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Headaches

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NEWS
February 9, 1995 | Daily News Wire Services
If you're one of the 18 million Americans who suffer from migraines, you might find some relief by changing what you eat, suggests Ladies' Home Journal magazine. About 30 percent of migraines appear to be triggered by food. (Other causes include hormonal changes, stress, excessive smoking, even strong odors and bright lights.) Listed here are the most common troublemakers for people who are prone to migraines. CHOCOLATE: It contains phenylethylamine, which constricts blood vessels in the head.
FOOD
November 8, 1987 | The Inquirer staff
NutraSweet, the popular sugar substitute that has been a center of controversy since it was allowed on the market, does not cause severe headaches, according to a new study. Researchers, whose work was financed by the National Institutes of Health and the NutraSweet Co., tested people who believed that NutraSweet, which is known generically as aspartame, gave them headaches and found they were just as likely to get headaches after consuming dummy substitutes. The conclusion of researchers at Duke University in North Carolina was the second vote of confidence for NutraSweet last week.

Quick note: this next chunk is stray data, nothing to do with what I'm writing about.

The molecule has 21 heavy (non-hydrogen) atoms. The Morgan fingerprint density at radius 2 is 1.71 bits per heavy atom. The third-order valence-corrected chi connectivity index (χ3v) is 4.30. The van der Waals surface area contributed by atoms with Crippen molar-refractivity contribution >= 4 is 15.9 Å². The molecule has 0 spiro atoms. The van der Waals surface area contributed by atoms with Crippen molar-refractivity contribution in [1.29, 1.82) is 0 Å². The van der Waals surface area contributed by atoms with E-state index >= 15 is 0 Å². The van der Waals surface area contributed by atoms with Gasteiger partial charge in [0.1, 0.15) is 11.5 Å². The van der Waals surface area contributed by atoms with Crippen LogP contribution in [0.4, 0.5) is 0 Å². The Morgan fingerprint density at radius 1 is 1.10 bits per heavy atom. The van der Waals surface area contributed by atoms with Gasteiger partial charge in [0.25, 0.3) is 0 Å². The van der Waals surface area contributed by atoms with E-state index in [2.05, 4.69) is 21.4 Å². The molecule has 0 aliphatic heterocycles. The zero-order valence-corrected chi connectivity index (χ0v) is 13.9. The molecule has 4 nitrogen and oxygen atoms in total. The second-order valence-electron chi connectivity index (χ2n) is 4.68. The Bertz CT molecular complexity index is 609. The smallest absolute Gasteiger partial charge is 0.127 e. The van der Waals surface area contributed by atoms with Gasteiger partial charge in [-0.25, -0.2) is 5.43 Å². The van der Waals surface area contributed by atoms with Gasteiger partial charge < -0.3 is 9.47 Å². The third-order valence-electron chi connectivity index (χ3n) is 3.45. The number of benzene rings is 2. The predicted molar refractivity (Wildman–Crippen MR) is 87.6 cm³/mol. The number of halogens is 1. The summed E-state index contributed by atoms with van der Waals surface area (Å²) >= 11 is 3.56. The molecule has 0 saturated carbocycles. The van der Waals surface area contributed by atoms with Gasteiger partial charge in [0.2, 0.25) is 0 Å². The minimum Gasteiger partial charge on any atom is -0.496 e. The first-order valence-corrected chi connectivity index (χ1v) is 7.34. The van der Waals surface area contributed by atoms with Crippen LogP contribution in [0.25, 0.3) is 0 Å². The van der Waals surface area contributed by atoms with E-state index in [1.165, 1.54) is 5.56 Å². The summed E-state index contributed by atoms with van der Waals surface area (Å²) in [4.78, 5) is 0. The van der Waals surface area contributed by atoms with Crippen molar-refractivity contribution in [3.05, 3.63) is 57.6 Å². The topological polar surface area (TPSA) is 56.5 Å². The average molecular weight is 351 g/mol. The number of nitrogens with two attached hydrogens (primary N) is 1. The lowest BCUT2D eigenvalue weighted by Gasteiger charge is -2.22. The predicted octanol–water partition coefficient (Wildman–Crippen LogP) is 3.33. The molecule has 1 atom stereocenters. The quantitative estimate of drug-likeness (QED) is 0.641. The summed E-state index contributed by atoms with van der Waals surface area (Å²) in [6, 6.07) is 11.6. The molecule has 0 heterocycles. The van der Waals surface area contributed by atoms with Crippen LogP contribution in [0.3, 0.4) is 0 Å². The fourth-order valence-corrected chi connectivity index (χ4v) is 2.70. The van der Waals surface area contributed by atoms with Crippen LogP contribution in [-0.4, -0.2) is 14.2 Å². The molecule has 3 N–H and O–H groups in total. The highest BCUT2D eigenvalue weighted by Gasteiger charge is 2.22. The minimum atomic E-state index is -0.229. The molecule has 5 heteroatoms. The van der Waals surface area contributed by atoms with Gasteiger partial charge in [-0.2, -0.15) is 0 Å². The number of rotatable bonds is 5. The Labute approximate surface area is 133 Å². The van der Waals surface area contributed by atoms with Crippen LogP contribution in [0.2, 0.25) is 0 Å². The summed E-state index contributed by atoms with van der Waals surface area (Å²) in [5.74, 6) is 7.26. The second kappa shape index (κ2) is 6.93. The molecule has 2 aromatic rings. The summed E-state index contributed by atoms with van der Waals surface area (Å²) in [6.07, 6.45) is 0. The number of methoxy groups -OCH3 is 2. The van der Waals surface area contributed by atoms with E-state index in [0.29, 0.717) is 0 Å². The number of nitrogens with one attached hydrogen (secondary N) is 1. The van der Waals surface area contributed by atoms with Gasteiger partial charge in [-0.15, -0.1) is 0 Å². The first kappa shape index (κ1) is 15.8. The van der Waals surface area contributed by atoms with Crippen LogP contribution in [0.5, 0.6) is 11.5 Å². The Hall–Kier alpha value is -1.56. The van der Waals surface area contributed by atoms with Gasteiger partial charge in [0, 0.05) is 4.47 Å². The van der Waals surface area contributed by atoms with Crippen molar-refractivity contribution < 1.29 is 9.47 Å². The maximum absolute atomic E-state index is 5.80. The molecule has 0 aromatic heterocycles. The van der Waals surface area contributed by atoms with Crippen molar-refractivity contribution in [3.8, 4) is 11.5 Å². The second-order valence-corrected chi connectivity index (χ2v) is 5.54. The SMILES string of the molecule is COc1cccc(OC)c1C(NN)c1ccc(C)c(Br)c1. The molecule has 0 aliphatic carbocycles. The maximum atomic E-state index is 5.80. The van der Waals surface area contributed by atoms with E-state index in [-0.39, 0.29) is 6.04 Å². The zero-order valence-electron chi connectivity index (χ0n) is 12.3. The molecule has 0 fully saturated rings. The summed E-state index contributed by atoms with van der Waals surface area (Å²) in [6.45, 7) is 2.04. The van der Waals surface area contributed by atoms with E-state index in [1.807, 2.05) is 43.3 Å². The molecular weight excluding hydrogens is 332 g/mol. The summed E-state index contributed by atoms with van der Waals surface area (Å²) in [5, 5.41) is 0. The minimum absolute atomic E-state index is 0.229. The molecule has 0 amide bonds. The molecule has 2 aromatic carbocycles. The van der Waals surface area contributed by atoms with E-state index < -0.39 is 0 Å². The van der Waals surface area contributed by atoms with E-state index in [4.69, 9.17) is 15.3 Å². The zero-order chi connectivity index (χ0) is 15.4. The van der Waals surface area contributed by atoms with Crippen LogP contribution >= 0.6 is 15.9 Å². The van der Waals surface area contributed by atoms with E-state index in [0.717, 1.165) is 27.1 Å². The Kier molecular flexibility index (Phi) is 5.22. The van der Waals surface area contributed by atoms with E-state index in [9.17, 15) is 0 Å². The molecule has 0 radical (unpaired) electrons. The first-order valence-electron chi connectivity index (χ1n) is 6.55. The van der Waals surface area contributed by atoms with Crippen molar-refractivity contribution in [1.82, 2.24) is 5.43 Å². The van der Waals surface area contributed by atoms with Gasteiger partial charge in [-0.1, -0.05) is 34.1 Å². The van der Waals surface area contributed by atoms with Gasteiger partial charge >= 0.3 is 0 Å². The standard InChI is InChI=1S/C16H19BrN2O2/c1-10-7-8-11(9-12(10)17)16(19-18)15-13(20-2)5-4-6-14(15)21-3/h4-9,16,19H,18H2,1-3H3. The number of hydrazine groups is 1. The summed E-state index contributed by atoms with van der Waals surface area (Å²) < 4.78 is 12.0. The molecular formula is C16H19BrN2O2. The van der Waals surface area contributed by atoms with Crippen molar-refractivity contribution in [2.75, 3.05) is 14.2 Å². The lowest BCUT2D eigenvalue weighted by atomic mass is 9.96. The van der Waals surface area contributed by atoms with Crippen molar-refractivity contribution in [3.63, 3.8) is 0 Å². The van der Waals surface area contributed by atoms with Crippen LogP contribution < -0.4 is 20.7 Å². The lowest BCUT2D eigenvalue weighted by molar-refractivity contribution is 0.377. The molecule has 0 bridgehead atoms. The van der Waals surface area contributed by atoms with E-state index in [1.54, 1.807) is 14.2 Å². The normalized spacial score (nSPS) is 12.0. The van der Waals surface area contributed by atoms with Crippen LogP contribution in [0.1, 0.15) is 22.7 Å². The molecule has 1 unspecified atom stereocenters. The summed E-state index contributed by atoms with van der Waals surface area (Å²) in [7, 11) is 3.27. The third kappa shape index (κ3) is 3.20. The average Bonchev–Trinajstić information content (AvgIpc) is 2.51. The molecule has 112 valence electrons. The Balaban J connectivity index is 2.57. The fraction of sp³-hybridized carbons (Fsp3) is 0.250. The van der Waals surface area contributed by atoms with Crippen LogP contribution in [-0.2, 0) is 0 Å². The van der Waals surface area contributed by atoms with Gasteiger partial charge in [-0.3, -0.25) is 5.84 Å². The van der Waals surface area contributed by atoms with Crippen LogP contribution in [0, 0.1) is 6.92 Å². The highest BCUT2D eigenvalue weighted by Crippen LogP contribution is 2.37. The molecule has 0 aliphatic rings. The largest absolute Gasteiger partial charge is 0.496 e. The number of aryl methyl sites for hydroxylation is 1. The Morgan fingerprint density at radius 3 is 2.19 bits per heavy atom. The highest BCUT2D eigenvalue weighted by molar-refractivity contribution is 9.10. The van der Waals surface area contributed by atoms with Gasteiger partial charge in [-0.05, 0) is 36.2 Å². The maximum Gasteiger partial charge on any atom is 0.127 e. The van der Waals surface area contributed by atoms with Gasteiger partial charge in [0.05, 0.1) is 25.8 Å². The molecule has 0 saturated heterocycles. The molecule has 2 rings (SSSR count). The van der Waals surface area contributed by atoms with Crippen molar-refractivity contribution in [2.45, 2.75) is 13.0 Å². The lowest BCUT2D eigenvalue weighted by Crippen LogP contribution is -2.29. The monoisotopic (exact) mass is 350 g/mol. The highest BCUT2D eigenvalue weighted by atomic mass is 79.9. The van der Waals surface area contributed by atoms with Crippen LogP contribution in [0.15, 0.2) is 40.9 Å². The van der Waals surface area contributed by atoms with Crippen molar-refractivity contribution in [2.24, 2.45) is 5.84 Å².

NEWS
November 24, 2013 | By Catie Hamilton and Dr. John Stern, For The Inquirer
She was supposed to be on her way to a neon-lit chapel where an Elvis impersonator waited to officiate at her wedding. Instead, the 27-year-old woman sat in a thin hospital gown on an examining table in a cold emergency room, anxiously waiting for news. A week before, she had gone to see her primary physician. She had been dealing with a series of strange symptoms over the summer. A curious, maddening itch. Achy joints from time to time. Vicious headaches that she supposed were like migraines, although she had never had them before.
SPORTS
December 13, 2011 | By Sam Carchidi, Inquirer Staff Writer
Flyers star defenseman Chris Pronger will visit with two Pittsburgh concussion specialists on Wednesday, and the club hopes they can explain the cause of his headaches. A local doctor on Monday said a blow to the eye - which Pronger suffered on Oct. 24 against Toronto - can cause a concussion. After taking an inadvertent stick to the eye and missing six games, Pronger returned and played five games. He was then sidelined because the team said he was suffering from a virus.